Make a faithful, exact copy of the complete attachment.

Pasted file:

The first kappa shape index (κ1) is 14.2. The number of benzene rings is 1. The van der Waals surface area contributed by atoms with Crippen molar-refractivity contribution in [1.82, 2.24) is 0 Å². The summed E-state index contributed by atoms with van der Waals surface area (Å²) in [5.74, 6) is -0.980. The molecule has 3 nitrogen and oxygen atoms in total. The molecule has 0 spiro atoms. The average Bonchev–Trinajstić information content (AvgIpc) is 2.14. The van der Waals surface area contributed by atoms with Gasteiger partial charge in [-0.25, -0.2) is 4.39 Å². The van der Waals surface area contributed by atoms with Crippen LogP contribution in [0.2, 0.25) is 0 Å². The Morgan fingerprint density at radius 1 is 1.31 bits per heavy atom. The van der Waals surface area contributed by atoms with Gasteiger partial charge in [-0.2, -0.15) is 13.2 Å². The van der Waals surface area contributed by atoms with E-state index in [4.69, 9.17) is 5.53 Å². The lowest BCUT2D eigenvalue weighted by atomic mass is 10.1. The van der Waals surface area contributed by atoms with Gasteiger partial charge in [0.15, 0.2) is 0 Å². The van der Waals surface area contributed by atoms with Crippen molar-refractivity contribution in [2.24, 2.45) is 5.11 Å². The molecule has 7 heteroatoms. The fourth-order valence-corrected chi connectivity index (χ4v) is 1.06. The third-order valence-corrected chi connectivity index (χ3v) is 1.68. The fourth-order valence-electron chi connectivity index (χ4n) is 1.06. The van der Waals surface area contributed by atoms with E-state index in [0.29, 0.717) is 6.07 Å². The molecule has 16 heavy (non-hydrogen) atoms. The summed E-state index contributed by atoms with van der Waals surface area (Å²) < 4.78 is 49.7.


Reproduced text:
The first kappa shape index (κ1) is 14.2. The number of benzene rings is 1. The van der Waals surface area contributed by atoms with Crippen molar-refractivity contribution in [1.82, 2.24) is 0 Å². The summed E-state index contributed by atoms with van der Waals surface area (Å²) in [5.74, 6) is -0.980. The molecule has 3 nitrogen and oxygen atoms in total. The molecule has 0 spiro atoms. The average Bonchev–Trinajstić information content (AvgIpc) is 2.14. The van der Waals surface area contributed by atoms with Gasteiger partial charge in [-0.25, -0.2) is 4.39 Å². The van der Waals surface area contributed by atoms with Crippen LogP contribution in [0.2, 0.25) is 0 Å². The Morgan fingerprint density at radius 1 is 1.31 bits per heavy atom. The van der Waals surface area contributed by atoms with Gasteiger partial charge in [-0.2, -0.15) is 13.2 Å². The van der Waals surface area contributed by atoms with E-state index in [4.69, 9.17) is 5.53 Å². The lowest BCUT2D eigenvalue weighted by atomic mass is 10.1. The van der Waals surface area contributed by atoms with Gasteiger partial charge in [0.15, 0.2) is 0 Å². The van der Waals surface area contributed by atoms with Crippen molar-refractivity contribution in [2.24, 2.45) is 5.11 Å². The molecule has 7 heteroatoms. The fourth-order valence-corrected chi connectivity index (χ4v) is 1.06. The third-order valence-corrected chi connectivity index (χ3v) is 1.68. The fourth-order valence-electron chi connectivity index (χ4n) is 1.06. The van der Waals surface area contributed by atoms with E-state index in [0.29, 0.717) is 6.07 Å². The molecule has 16 heavy (non-hydrogen) atoms. The summed E-state index contributed by atoms with van der Waals surface area (Å²) < 4.78 is 49.7.